When you want to grow your restaurant business, there are several different ways that you can do it. While the preferred method used to be company-owned expansion, a lot of restaurateurs are now turning towards franchising. This is a much faster method that involves you having to take on far less financial risk. But before you jump head-first into franchising, there are a few key things that you need to know.
1. The FDD needs to be given to a franchisee at least 14 days before signing an agreement or taking payment.
As part of the franchising process, you need to create a Franchise Disclosure Document (FDD). This is a legal document that contains 23 different sections (or items) that cover all of the information that a potential franchisee would need to know about your company before becoming part of the team.
After you have finished developing your FDD, it is important that you always give it to a new franchisee at the right time. This means no later than 14 days before any agreement is signed or money is exchanged. This ensures that the franchisee has an adequate amount of time to look over the document before getting into any legal partnerships.
2. An FDD must be updated each year.
The FDD is not a one-and-done thing. It is a living document that needs to be updated each year. However, annual updates are the bare minimum and quarterly updates may be required if there are material changes in the FDD details.
3. You need to create your FDD in a way that allows the sale of multiple units at once to a single franchisee.
Typically, an FDD will be set up to sell the rights to one location for each franchisee. However, not everyone is going to be satisfied with opening a single location. There are plenty of entrepreneurs out there who would rather acquire the rights to multiple locations at the same time. That’s why you need to create an FDD that accounts for dual structure developments, which will prevent your franchisees from losing sales and give your brand a competitive edge.
4. There are franchise development professionals who can help create your operations manual
In addition to creating the FDD, you will also need to construct an operations manual. This is a confidential document that covers operational information like opening and closing checklists, training information, recipes, administrative and reporting obligations, and other related details. Once finished, the operations manual will often be referenced within the FDD.
While there are some franchisors who choose to create the operations manual all on their own, you might already have too much on your plate. Don’t worry, because there are professionals who can handle this for you. They’re called franchise development professionals, and they can put together the operations manual (as well as the FDD) from start to finish on your behalf. It’s worth checking out this option if you are someone who doesn’t have the time or patience to sit down and create comprehensive legal documents for franchising.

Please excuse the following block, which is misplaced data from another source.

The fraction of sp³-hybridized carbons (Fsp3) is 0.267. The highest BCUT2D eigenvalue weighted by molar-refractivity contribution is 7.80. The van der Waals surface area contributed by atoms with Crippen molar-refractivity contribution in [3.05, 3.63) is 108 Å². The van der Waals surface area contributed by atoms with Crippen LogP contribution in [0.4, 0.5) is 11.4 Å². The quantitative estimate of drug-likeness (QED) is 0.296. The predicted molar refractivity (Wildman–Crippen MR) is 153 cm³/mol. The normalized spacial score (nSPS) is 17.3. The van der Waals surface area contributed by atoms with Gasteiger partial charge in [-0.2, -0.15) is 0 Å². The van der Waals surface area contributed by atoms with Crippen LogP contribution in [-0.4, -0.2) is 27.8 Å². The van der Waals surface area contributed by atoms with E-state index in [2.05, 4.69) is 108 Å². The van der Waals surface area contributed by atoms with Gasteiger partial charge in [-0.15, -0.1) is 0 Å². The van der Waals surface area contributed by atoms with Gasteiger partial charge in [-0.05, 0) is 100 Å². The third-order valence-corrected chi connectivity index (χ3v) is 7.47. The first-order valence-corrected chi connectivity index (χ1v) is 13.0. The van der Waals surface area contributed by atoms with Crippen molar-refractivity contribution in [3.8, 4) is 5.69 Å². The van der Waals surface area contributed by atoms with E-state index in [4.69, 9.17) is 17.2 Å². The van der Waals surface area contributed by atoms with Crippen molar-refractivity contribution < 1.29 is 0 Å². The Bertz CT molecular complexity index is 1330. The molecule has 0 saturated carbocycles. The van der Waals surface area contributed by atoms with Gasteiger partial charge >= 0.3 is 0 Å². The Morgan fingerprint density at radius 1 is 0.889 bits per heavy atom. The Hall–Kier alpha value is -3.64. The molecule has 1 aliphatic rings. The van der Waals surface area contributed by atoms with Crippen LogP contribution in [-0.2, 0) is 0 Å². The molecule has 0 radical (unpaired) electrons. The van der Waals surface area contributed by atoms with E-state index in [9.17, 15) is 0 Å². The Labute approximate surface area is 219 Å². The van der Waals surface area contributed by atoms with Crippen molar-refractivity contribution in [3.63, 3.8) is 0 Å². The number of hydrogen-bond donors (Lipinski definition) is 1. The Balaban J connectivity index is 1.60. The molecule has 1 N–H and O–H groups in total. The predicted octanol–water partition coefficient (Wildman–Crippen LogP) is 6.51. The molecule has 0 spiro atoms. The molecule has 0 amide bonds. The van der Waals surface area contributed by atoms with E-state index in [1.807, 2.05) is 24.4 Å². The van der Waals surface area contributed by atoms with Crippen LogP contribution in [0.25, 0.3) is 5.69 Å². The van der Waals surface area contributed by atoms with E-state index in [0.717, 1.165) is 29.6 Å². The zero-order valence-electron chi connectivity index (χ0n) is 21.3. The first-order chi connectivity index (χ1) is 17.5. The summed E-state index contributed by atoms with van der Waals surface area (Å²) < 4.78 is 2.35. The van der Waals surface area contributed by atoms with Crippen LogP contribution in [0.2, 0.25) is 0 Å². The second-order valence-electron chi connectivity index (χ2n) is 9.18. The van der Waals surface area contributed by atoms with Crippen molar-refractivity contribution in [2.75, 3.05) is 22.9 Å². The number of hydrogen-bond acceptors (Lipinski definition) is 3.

5. A new company and bank account need to be created when franchising for the first time.
When you are first preparing to franchise, you’re going to need to create a brand new company. But don’t worry, this just needs to be a franchise entity, which usually features the name of your restaurant along with “Franchising, LLC” attached at the end of the name (i.e., Speedy Pizza would become Speedy Pizza Franchising, LLC).
Once this new company is established, you will also need to set up a bank account for it. This new bank account will be used to prepare the opening balance sheet that the FDD requires.
6. There are 3 different types of franchising categories depending on the state.
The FDD must meet the franchising laws of the state where the new location is going to operate. This might get a little tricky as you continue to expand across several states, because the franchise laws vary from state to state. All of the 50 states will fall into one of three categories: franchise registration state, franchising filing state, or non-registration state.
Here’s what that means:
- Franchise Registration State - You need to register your FDD with the appropriate government agencies each year.
- Franchise Filing State - You need to file your FDD with the appropriate government agencies either one time or annually.
- Non-Registration State - You don’t need to register or file your FDD at all.
7. Franchising a business takes an average of 90 to 120 days.
The timeline when franchising a restaurant for the first time can vary greatly. But it is generally expected to take anywhere from 90 to 120 days to complete all of the required legal proceedings.